Contexts in Which "People Like Me" Succeed: Using the Identity-Based Motivation Theory to Connect Possible Selves and Behavior Among Diverse Adolescents
The psychological theory of identity-based motivation (IBM) posits that people prefer to act in ways that feel identity-congruent. Furthermore, IBM argues that context shapes what people believe is possible for them in the future. This perspective predicts that people are sensitive to their environment and that context affects not only what possible selves (i.e., images of oneself in the future) are on one's mind, but also whether or not behaviors in line with those possible selves are likely to occur. Achievement-focused possible selves are necessary to guide goal-relevant behaviors, but simply having a goal does not always translate into successful goal attainment. This symposium will illustrate how the IBM theoretical perspective can both help us understand how adolescents' contexts shape how they view their future prospects and help us predict when these future goals will spur helpful behaviors in the present. Panelists will use this theoretical perspective to examine connections between adolescents' contexts, such as involvement in the justice system or growing up in homes with high vs. low levels of wealth, and adolescents' future goals through longitudinal surveys. Presenters will then support this survey findings with experimental research that explains when and how these future goals translate into goal-relevant action—essentially when contexts align with the way adolescents frame their goals. What is key across these discussions is that it is not only the context itself that matters for outcomes, but also how individuals interpret and make sense of that context.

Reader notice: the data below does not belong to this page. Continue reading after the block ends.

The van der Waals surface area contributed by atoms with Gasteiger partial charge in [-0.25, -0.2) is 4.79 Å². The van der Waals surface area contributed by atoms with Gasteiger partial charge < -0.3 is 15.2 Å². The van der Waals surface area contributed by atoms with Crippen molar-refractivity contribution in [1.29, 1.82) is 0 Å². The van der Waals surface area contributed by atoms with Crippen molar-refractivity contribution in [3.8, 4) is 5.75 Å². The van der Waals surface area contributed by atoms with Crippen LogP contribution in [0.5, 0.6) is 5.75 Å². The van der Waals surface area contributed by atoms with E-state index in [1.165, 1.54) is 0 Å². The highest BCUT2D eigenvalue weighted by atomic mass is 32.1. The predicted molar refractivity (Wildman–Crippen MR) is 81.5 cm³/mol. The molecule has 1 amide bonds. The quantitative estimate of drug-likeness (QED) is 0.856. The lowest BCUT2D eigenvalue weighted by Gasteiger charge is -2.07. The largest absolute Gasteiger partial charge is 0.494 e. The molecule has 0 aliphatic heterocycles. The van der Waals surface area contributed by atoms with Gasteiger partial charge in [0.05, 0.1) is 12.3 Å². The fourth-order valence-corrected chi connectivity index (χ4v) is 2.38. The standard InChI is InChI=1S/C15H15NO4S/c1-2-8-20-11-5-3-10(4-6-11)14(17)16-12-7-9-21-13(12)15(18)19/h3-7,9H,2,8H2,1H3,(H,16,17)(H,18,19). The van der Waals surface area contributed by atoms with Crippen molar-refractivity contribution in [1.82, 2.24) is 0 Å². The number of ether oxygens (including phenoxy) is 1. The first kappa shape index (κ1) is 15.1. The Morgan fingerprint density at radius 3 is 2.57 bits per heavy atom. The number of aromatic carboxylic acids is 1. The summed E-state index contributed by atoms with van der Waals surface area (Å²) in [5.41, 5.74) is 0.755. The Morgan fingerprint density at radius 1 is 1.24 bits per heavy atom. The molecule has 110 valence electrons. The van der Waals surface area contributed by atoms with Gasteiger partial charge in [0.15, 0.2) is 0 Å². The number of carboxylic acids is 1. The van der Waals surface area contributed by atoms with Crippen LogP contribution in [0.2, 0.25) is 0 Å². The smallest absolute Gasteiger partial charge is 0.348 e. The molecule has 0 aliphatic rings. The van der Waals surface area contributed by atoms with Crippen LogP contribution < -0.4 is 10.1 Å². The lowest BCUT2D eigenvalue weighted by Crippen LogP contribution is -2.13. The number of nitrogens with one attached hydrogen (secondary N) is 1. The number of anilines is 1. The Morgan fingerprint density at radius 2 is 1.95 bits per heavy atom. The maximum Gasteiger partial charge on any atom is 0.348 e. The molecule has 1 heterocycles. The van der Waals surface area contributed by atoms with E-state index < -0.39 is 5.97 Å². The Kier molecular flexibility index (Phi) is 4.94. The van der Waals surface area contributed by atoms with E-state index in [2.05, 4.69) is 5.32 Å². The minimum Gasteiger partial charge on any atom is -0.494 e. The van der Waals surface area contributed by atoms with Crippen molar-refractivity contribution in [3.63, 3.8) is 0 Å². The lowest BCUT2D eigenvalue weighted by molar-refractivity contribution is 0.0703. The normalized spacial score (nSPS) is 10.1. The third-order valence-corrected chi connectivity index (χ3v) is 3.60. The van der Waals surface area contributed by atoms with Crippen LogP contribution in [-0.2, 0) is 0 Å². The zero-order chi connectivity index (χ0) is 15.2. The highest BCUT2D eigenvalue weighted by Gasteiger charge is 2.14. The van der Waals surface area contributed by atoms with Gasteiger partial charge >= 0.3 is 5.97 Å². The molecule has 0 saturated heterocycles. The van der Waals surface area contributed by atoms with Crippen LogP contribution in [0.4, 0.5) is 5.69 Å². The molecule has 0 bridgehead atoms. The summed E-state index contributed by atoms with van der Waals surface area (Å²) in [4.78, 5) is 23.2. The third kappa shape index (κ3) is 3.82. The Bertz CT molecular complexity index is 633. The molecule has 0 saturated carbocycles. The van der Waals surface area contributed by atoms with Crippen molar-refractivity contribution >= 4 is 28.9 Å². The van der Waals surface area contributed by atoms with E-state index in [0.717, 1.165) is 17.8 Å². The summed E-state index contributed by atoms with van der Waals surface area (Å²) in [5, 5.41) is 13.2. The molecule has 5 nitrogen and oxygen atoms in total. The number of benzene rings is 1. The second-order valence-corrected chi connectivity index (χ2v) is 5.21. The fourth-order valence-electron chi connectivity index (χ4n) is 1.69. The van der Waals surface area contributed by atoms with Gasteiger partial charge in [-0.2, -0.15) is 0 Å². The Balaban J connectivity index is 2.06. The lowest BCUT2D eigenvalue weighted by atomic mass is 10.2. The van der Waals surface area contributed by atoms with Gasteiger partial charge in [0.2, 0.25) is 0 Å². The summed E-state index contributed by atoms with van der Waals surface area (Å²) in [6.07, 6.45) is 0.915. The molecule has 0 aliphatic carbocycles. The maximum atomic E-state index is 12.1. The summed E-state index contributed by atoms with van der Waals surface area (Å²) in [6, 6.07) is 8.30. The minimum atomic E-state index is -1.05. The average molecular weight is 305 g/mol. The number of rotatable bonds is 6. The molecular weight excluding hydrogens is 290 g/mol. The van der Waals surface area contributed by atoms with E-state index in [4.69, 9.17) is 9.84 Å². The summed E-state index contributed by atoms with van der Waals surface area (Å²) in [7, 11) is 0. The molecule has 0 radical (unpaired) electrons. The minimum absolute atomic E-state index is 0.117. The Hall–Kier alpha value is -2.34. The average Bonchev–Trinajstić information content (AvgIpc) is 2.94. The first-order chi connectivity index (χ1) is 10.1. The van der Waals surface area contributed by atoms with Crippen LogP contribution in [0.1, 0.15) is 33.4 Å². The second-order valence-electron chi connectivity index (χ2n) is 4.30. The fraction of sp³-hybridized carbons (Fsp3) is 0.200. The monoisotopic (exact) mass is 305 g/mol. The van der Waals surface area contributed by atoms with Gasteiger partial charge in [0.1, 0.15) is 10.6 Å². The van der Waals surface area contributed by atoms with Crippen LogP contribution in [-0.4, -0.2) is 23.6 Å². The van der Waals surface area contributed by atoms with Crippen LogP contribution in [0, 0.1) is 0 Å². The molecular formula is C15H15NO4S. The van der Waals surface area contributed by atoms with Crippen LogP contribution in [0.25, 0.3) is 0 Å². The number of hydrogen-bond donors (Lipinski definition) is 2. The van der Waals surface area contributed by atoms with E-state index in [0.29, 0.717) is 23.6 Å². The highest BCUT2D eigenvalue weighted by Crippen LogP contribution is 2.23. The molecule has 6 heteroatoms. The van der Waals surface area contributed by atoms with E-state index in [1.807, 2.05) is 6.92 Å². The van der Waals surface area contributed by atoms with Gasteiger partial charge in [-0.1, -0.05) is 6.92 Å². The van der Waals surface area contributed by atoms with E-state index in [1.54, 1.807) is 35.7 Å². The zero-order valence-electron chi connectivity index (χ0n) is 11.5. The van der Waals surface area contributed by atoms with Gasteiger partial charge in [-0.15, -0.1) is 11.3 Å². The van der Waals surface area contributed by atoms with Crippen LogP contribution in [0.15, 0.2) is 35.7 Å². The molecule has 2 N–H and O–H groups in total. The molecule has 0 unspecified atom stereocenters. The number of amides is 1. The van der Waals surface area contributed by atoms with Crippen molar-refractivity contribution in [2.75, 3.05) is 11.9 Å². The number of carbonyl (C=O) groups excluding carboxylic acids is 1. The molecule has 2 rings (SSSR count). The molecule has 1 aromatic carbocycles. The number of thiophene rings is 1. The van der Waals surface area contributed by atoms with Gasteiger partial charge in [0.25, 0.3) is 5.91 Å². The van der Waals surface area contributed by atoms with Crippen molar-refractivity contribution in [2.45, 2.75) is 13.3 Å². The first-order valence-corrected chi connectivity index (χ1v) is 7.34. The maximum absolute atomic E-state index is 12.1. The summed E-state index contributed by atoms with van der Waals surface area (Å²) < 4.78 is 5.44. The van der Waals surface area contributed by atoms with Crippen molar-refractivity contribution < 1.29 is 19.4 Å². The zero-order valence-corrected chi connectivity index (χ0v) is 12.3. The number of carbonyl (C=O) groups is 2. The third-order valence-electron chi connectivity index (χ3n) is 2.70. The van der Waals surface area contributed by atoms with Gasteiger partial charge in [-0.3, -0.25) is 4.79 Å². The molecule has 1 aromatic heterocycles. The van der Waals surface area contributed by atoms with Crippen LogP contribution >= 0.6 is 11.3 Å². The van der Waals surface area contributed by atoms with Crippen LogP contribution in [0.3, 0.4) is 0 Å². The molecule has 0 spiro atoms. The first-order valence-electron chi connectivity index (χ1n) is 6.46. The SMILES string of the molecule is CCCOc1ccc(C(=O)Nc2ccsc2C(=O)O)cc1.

This approach has real implications for how teachers and practitioners can shape contexts to benefit adolescents. A strength of the IBM theoretical approach lies in its prediction that while an adolescent's view of what is possible for oneself is powerful, it is also malleable. The symposium will close with a presentation of work in which relatively subtle cues in the school or home environment were manipulated to improve student's expectations for their academic outcomes and actually increase students' effort on academic tasks. By helping adolescents interpret difficulty along the way to their goals as a cue to invest more effort, rather than a sign that the goal is impossible for them, practitioners and teachers can bolster motivation. These small-scale interventions offer practical strategies for working with adolescents.